Texas Education

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Property tax cap leaves schools reeling

Posted by Texas Education on August 16, 2008

This from the Bond Buyer, the daily newspaper of public finance. This article is hard to read. It cuts to the core of what everyone has been saying for a long time now. It really gets to the meat of the issue of school finance. I have to admit, when searching out data, to post and to learn and gain powerful information, I got this from our own Humble ISD website. I don’t check it that often, but today I did and read up on this article from the Bond Buyer. See for yourself:

Two years ago, Texas lawmakers passed the largest property-tax relief package in the state’s history. This year, Texas school districts are the ones begging for relief as operating costs soar but revenues remain capped under the new funding formula.

Five months before the next legislative session, coalitions are forming, with homeowners and landowners challenging the state’s businesses to carry more of the tax load for the struggling schools. At the same time businesses are complaining about tax bills that have risen 500% for some.

The article goes on to explain some of the devastation we are up against.

Complicating matters further are rising home foreclosures, the prospect of weak growth in property tax bases, a constitutional prohibition against a state property tax, lack of a state income tax that could simplify the formula, and public confusion about how school financing works, officials say. Thus, Texas is left to equalize per-pupil expenditures across 1,031 school districts that range from third-world poor to astronomically wealthy. And the districts lie in 121 tax appraisal districts led by elected tax assessor-collectors whose assessments face annual challenges.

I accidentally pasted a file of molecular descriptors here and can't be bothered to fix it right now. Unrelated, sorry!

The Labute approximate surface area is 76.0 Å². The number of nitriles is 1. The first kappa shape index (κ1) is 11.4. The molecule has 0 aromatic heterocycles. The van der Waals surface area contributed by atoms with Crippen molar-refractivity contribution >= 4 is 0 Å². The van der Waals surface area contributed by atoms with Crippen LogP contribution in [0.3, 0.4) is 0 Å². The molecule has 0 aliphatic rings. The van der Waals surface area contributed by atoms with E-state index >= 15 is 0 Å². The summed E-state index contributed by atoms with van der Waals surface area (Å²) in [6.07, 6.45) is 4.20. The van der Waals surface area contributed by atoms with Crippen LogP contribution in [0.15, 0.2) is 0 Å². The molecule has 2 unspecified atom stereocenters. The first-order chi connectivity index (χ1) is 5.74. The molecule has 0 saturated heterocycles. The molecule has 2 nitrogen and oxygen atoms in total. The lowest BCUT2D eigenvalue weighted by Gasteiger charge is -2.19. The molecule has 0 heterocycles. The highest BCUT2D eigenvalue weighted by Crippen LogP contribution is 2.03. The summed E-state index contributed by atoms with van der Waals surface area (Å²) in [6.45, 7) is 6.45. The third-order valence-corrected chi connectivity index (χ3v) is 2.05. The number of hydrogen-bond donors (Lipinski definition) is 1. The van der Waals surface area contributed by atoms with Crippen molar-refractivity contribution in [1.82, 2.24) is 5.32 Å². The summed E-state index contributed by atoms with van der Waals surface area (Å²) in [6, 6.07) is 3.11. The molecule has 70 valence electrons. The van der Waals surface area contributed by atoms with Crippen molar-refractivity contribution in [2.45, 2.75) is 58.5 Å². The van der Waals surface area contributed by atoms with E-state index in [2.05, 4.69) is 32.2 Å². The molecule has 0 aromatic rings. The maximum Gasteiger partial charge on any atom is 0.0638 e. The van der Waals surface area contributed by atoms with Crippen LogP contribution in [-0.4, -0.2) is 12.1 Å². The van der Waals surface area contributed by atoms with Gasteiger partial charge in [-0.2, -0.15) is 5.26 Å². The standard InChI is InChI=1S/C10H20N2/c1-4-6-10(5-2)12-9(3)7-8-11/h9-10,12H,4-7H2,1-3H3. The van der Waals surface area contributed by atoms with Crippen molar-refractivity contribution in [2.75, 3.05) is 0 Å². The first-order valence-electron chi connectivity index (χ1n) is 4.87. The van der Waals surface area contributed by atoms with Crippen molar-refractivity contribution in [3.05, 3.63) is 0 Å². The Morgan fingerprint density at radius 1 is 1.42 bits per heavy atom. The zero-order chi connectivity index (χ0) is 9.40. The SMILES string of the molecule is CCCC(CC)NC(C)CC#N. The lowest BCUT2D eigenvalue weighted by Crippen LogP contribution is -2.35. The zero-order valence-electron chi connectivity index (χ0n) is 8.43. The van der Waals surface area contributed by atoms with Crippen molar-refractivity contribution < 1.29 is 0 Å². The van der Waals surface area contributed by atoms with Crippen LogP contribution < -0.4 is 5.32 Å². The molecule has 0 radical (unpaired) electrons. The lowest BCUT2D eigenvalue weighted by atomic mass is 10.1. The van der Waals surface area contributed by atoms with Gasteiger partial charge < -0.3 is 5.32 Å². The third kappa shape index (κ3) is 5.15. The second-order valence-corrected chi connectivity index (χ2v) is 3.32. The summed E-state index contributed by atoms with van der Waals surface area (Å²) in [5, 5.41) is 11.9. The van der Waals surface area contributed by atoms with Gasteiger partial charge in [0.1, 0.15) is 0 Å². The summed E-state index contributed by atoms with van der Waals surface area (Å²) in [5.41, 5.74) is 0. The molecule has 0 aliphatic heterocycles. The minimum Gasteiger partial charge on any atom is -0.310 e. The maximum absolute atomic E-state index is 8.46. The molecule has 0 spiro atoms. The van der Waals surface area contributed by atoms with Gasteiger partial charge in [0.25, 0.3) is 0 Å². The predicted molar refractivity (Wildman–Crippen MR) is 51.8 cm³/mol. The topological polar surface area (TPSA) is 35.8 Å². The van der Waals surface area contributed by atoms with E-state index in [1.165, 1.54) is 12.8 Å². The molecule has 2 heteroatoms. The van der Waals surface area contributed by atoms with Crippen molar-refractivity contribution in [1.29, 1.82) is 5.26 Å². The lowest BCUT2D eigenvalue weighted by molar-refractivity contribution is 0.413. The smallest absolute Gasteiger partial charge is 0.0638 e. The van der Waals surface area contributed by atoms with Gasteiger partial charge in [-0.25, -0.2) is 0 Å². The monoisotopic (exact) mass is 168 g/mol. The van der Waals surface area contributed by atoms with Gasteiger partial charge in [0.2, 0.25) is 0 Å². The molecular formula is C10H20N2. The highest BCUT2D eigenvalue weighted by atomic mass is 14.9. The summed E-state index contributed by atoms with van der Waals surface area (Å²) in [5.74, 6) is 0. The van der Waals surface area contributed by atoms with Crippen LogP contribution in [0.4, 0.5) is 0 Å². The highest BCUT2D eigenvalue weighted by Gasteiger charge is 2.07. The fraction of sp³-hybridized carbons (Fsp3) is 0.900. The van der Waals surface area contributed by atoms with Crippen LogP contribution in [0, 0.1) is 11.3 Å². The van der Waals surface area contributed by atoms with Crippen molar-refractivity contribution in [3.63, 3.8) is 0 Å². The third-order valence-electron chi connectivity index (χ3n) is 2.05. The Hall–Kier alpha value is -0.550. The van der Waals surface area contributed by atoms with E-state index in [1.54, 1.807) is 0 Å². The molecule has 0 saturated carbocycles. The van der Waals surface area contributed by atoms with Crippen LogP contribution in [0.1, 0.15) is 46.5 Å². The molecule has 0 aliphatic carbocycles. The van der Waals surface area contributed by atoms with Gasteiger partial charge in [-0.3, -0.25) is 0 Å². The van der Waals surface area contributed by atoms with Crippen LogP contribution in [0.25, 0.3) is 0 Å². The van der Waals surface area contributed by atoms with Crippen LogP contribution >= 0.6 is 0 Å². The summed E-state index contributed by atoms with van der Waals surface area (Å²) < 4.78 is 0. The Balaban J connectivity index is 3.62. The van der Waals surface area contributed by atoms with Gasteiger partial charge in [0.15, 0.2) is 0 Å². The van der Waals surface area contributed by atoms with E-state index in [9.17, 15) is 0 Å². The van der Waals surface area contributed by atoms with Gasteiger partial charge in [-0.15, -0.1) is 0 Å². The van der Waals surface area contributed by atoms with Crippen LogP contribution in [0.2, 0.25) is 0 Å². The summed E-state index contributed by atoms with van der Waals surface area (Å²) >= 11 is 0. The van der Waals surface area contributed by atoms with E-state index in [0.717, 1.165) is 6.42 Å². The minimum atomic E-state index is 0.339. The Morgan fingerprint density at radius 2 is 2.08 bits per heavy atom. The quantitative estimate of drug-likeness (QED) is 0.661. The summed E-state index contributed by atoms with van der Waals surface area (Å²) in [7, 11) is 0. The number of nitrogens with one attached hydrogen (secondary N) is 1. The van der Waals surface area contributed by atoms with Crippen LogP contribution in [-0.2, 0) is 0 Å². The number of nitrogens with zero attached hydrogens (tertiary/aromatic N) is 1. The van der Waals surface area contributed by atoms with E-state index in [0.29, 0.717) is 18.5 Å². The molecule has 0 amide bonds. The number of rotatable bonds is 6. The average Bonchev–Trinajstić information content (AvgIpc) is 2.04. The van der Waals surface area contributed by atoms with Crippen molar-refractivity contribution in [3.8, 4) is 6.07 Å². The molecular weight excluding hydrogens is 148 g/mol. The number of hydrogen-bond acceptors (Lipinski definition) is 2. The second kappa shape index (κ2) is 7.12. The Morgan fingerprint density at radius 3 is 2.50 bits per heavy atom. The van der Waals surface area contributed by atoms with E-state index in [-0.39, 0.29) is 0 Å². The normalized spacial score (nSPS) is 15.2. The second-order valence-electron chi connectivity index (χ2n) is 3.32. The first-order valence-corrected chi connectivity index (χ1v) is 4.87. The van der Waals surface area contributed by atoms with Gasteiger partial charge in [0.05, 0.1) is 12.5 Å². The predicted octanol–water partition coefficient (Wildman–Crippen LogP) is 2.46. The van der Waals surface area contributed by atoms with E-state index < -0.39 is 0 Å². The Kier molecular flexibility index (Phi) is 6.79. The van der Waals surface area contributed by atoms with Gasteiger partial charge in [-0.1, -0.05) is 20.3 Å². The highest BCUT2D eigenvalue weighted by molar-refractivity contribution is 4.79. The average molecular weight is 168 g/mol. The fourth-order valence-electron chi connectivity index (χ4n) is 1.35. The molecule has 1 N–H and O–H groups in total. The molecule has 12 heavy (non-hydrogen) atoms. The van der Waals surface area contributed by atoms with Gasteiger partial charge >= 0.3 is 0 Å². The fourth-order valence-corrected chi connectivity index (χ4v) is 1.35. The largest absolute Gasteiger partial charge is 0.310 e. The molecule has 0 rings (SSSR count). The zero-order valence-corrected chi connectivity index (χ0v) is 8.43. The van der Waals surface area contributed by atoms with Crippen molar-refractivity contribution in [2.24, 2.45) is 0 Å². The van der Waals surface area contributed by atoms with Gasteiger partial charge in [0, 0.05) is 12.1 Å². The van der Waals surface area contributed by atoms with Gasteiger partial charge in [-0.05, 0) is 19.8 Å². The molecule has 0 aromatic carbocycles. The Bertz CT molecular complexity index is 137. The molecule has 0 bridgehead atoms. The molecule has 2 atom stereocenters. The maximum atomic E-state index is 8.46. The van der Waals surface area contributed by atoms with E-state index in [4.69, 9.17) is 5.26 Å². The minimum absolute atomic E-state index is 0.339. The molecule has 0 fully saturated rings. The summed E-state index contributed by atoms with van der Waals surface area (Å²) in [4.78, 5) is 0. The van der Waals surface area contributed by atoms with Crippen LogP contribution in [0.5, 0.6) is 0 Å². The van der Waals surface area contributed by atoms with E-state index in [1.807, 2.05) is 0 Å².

This is really good:

“If Texas financed roads the way it finances schools, you wouldn’t have a road in front of your house,” said former state legislator and Republican gubernatorial candidate Ray Hutchison, partner and bond counsel at Vinson & Elkins LLP. In 2006, Vinson & Elkins led a coalition of 18 law firms seeking to mitigate the impact of a new business tax law on their partnerships.

What supers had to say at the summit:

At an education finance summit in Austin last week, school superintendents expressed alarm over faltering funding that’s forcing some to dip into their reserves in a form of deficit spending.

“The most compelling statement from this summit was: ‘We need help!’ ” consultant Joe Smith, a former Hudson Independent School District superintendent, wrote on his Web site TexasISD.com. “The financial situation of our schools is worse than you think.” “When a superintendent makes the statement, ‘We need help,’ he is saying that he sees something he cannot handle alone,” Smith wrote. “He also understands before making the statement that some may conclude that the superintendent is the problem. This may account for the silence on the subject.”

Indeed, school administrators say they must bear the wrath of taxpayers when taxes rise or when school services decline, even though they have no role in appraising property. This same constituency must approve bond issues for burgeoning schools, even though approval might mean higher taxes. In a pinch, districts must ask voters to, essentially, surrender the tax relief they received under HB 1 in 2006.

And of course it goes on and on and on…

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